How do I code in code blocks

Using the Code Editor with C #

  • 3 minutes to read

This ten-minute introduction to the Visual Studio Code Editor adds code to a file to demonstrate how Visual Studio makes it easy to write, navigate, and understand C # code.

tip

If you don't already have Visual Studio installed, you can download it for free from the Visual Studio Downloads page.

tip

If you don't already have Visual Studio installed, you can download it for free from the Visual Studio Downloads page.

This article assumes that you are already familiar with C #. If that's not the case, the first thing to do is to watch tutorials like Getting Started with C # and ASP.NET Core in Visual Studio.

tip

To complete the operations in this article, make sure that you have selected C # settings for Visual Studio. For more information about selecting settings for the Integrated Development Environment (IDE), see Select environment settings.

Create a new code file

Start by creating a new file and adding this code to it.

  1. Open Visual Studio.
  1. Open Visual Studio. Press ESC, or click in the start window Continue without codeto open the development environment.
  1. Select in the menu file on the menu bar New > file or press CTRL+N.

  2. Click in the dialog box new file under the category Generally on the option Visual C # class, and then click to open.

    A new file with the skeleton of a C # class opens in the editor. (Note that you don't need to build a full Visual Studio project to take advantage of the code editor; you just need a code file.)

Use snippets of code

Visual Studio provides useful Code snippets ready that you can use to generate frequently used blocks of code quickly and easily. The code snippets are available for a variety of programming languages, including C #, Visual Basic, and C ++. Add the C # snippet to your file.

  1. Place your cursor just above the last closing curly bracket } in the file and enter the characters (this stands for - don't worry too much if you don't know what this means).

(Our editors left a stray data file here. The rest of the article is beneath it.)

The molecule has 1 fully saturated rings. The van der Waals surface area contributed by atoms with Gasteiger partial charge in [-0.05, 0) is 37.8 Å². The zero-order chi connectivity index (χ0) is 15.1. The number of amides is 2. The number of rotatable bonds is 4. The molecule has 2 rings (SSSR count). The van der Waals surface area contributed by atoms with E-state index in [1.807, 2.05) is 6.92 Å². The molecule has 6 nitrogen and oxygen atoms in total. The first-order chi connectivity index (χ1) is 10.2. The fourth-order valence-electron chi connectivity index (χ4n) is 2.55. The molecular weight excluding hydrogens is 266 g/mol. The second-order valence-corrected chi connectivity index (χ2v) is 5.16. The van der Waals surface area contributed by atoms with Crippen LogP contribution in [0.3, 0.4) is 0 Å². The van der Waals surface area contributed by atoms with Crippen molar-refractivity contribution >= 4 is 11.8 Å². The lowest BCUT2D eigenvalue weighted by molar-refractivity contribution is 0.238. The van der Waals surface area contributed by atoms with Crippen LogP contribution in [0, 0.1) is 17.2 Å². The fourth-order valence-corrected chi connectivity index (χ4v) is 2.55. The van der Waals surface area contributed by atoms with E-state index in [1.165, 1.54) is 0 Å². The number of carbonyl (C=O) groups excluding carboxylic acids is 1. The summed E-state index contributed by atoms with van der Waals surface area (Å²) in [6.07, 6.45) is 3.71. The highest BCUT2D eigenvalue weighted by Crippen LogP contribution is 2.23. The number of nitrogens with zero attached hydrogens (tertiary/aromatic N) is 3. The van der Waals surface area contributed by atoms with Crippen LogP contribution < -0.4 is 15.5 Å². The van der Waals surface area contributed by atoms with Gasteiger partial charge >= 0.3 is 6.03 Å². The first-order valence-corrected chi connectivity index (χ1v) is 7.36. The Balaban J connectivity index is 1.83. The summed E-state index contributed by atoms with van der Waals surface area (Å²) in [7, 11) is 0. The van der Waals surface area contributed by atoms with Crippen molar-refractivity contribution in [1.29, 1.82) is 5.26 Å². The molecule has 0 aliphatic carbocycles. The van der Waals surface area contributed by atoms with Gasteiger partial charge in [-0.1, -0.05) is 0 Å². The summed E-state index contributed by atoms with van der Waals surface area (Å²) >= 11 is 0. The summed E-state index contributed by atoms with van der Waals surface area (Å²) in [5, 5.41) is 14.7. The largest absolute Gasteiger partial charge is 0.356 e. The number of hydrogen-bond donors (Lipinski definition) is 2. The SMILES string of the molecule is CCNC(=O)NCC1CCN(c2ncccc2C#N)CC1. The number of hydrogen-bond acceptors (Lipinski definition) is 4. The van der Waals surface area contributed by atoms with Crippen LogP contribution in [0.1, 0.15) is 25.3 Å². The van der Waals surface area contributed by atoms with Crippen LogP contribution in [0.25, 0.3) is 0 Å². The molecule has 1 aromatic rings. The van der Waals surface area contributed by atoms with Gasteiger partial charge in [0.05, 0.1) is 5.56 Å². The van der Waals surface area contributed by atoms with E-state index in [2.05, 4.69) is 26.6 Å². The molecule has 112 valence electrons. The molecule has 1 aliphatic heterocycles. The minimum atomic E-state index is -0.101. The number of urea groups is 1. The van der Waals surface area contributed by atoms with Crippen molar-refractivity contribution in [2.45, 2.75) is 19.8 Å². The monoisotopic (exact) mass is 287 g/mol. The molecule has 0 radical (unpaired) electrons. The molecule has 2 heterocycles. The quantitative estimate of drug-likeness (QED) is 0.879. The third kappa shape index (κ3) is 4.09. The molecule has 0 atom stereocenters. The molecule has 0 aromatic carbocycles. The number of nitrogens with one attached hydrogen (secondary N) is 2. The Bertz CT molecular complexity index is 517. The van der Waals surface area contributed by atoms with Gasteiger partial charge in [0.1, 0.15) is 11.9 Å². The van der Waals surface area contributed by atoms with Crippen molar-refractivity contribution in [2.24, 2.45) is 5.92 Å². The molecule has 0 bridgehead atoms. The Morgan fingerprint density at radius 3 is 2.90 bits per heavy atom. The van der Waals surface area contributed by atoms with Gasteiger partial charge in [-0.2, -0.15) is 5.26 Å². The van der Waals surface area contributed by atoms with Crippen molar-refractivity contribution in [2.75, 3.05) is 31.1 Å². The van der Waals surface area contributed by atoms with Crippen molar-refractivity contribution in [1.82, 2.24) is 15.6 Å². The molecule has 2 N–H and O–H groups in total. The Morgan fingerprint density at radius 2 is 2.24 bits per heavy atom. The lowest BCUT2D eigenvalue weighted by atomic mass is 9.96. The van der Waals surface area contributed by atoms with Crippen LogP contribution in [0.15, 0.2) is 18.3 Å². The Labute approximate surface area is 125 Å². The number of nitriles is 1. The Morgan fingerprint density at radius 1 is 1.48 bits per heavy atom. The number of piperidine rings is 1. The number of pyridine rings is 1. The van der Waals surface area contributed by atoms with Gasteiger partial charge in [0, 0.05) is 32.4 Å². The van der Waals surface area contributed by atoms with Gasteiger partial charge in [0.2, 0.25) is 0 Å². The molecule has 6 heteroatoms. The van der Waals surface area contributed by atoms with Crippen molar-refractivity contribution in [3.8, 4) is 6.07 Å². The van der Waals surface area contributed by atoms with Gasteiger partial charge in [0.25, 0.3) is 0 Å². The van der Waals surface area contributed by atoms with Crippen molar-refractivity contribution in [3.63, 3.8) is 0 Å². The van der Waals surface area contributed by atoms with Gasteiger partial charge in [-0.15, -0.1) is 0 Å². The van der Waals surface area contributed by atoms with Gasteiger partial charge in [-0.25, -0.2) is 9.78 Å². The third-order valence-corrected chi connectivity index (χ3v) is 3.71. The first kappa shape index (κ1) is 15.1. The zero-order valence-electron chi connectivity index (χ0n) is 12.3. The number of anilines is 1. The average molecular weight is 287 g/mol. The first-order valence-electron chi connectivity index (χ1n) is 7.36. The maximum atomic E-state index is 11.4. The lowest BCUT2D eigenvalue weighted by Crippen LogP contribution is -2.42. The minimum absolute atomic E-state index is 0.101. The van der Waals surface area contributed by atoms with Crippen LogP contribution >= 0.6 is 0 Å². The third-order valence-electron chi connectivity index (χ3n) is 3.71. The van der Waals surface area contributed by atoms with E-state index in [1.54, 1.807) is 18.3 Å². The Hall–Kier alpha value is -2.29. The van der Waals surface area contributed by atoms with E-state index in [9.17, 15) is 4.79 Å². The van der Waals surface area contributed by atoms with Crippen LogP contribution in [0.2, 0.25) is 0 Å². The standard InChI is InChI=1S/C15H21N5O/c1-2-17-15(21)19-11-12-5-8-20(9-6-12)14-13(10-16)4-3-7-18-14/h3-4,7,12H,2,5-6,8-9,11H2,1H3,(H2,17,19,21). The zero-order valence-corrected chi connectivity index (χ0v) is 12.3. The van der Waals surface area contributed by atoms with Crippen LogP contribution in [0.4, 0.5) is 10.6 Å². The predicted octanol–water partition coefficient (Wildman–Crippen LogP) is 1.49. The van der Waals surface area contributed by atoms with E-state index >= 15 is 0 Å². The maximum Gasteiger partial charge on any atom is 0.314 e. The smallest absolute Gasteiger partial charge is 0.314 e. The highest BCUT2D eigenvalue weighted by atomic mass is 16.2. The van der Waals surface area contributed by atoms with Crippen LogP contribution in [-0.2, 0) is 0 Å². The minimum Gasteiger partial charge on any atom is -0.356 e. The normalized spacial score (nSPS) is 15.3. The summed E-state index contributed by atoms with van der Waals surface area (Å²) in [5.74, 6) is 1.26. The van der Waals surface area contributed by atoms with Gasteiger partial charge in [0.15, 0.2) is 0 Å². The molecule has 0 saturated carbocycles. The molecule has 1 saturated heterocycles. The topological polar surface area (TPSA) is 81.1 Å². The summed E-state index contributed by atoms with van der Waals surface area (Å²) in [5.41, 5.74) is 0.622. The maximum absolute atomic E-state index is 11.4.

A pop-up dialog box appears with information about the code snippet.

  2. Press the twice TAB KEYto paste the code snippet.

    The method signature is then added to the file. The Main () method is the entry point for C # applications.

The code snippets available vary depending on the programming language. You can view the code snippets available for your language by clicking To edit > IntelliSense > Insert cutout or by pressing CTRL+K, CTRL+X Press, then select the folder for your language. For C # the list looks like this:

The list contains, among other things, excerpts for creating a class, a constructor, a for loop and an if or switch statement.

Commenting out code

The toolbar - the row of buttons below the menu bar in Visual Studio - can increase your coding productivity. For example, you can toggle the IntelliSense exit mode (IntelliSense is a coding aid that displays, among other things, a list of matching methods), shrink or enlarge a line indent, or comment out code that you don't want compiled. This section comments out code.

  1. Paste the following code in the method body.

  2. Although the variable is not used at this point, it should not be completely deleted because it may be needed later. Instead, comment out these lines. Assign the complete definition of the semicolon that is set at the end and then click the button in the toolbar Comment out the selected lines (Comment out selected lines). If you'd rather use the keyboard, press CTRL+K, CTRL+C..